2015 Diversity Reading Challenge Children

Taking the Mystery out of Black History Month

It’s February and that means Black History Month! YAY!!!! A month dedicated to celebrating African Americans and all the talents that they bring to the world. Black History Month is a great time to try something new: a book, a work of art, piece of music, etc., anything that was made special by people of color.

The problem is, where do you start?



To many people, deciding what to do or how to participate in Black History month is a mystery. That’s what ya have me for! I’ll help take the mystery out of what books, why, and for whom.

To kick off Black History Month I’d to remind you of Moses aka Harriet Tubman. This beautifully illustrated picture book written by Carole Boston Weatherford and illustrated by my crush Kadir Nelson is a great place to start.

The lils can look at the glorious illustrations. The older ones can listen attentively as you read about Harriet Tubman as she led her people (just like Moses) through the Underground Railroad; parts of which dissect Philadelphia, which is where I live.  You might learn something and you might find a new fave picture book.

Also? This book counts toward the 2015 Diversity Reading Challenge, as it’s written by a person of color AND there’s a person of color on the cover.




Seven for a Secret by Lyndsay Faye and Giveaway!

Seven for a Secret
Well what can I say about Seven for a Secret except that I love it long time! To be sure, I liked  Gods of Gotham but I love Seven for a Secret even more! Seven is the follow-up to Gods  of Gotham. In Seven for a Secret our beloved Timothy Wilde is back. Copper starred Tim is discovering new and nefarious  crimes in New York. Tim learns that his nemesis, Madam Silkie  Marsh, a mab, is inextricably involved in even more heinous crimes. Silkie  has become  the Voldemort of 1847 New York City; everywhere you go, she has minions doing her evil work.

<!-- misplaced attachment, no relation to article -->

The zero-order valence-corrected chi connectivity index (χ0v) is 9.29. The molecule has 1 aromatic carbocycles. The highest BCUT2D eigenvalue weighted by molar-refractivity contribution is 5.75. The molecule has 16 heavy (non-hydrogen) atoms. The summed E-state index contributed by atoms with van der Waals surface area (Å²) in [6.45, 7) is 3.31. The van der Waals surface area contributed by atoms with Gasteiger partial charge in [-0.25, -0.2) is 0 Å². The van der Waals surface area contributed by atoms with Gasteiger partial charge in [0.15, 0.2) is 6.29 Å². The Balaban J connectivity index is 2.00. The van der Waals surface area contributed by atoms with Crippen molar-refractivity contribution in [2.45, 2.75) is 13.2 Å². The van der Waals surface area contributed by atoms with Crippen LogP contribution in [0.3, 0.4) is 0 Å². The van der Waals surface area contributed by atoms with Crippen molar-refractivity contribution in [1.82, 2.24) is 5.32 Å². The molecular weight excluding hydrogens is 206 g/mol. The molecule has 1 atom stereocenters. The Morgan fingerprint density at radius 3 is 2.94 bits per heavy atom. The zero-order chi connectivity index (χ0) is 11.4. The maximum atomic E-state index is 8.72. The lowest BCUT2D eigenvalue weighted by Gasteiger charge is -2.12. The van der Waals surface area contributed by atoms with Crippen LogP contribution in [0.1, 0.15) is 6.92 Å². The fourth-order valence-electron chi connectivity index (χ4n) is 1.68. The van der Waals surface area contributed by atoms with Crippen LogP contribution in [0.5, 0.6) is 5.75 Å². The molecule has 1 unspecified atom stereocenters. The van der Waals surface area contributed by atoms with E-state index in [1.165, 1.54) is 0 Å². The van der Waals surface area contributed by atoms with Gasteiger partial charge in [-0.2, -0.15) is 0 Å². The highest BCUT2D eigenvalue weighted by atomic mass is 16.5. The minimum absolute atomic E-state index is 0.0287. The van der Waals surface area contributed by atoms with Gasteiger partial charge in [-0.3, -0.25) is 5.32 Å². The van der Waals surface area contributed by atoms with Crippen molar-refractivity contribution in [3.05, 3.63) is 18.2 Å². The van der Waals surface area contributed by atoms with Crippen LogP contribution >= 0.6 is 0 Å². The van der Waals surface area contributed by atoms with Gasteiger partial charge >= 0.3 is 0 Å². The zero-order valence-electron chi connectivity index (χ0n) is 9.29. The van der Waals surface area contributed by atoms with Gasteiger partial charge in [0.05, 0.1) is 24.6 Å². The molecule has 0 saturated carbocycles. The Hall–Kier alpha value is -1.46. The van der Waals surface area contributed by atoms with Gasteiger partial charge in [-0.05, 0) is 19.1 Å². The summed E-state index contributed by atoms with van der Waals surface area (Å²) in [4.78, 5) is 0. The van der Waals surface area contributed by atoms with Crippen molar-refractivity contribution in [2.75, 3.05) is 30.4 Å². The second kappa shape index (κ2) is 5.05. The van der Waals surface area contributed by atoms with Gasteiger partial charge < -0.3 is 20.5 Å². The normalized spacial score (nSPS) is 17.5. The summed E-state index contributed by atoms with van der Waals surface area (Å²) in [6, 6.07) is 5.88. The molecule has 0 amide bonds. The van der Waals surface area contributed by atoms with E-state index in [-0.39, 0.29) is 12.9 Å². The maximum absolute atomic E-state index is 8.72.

Our lovable Tim  is a lovable and unreliable narrator which is at times difficult to stomach. Through his unreliable recollections we learn that his beloved Mercy is in London and that his brother, Valentine, may or may not be a bad guy. Within the story we learn of slave trading, sodomy,child abuse, politics, art theft, and even the underground railroad. There is just so much crime going on in New York it’s difficult to imagine that the same city that we love today had such humble (and nefarious) beginnings.
I can’t wait to see what happens to Tim in the next installment. How much more depravity can one city handle? Be leery for the next book!
Now for something fun: a GIVEAWAY! The chaffey moll Lyndsay, in an effort to avoid a scrapp with me has offered a signed copy of Seven for a Secret for me to giveaway! Don’t look at me cutty-eyed, it’s not a hummer; it’s totally true. You don’t even hafta be on the muscle or get into a mitten-mill.  Enter to win below…

Click this link to enter:


Lisa Scottoline Book Club Daddy’s Girl

Lisa Scottoline Unconventional Librarian



















It’s been great fun hosting a Lisa Scottoline Book Club at Towne Book Center & Cafe.  Many of the ladies have read much more than I have but I can see why they are devoted readers.  To be sure, I’m a noob to Lisa Scottoline; but I’m hooked nonetheless.  So far, I’ve read these titles:

  • Look Again (A World Book Night pick)
  • Don’t Go
  • Come Home
  • Everywhere That Mary Went
  • Daddy’s Girl

I’ve enjoyed all the book immensely, but like others, I enjoy the legal thrillers the most.  I love that Scottoline tools around the Philadelphia area naming neighborhoods I’ve heard of or been in; it makes me even feel more part of the story. August’s pick was Daddy’s Girl about a law professor at Penn (coincidence?) who stumbles upon a horrible prison riot, falls in love, and gets pegged for murder.  I loved it! There’s a great surprise about the Underground Railroad, which, if you know history,  you know that the Quakers and Chester County, PA were a vital portion of the railroad.


At next month’s meeting we’ll play catch up in preparation for the big party at the author’s house in October.


Have you read any of Lisa’s books?  Which are your favorite?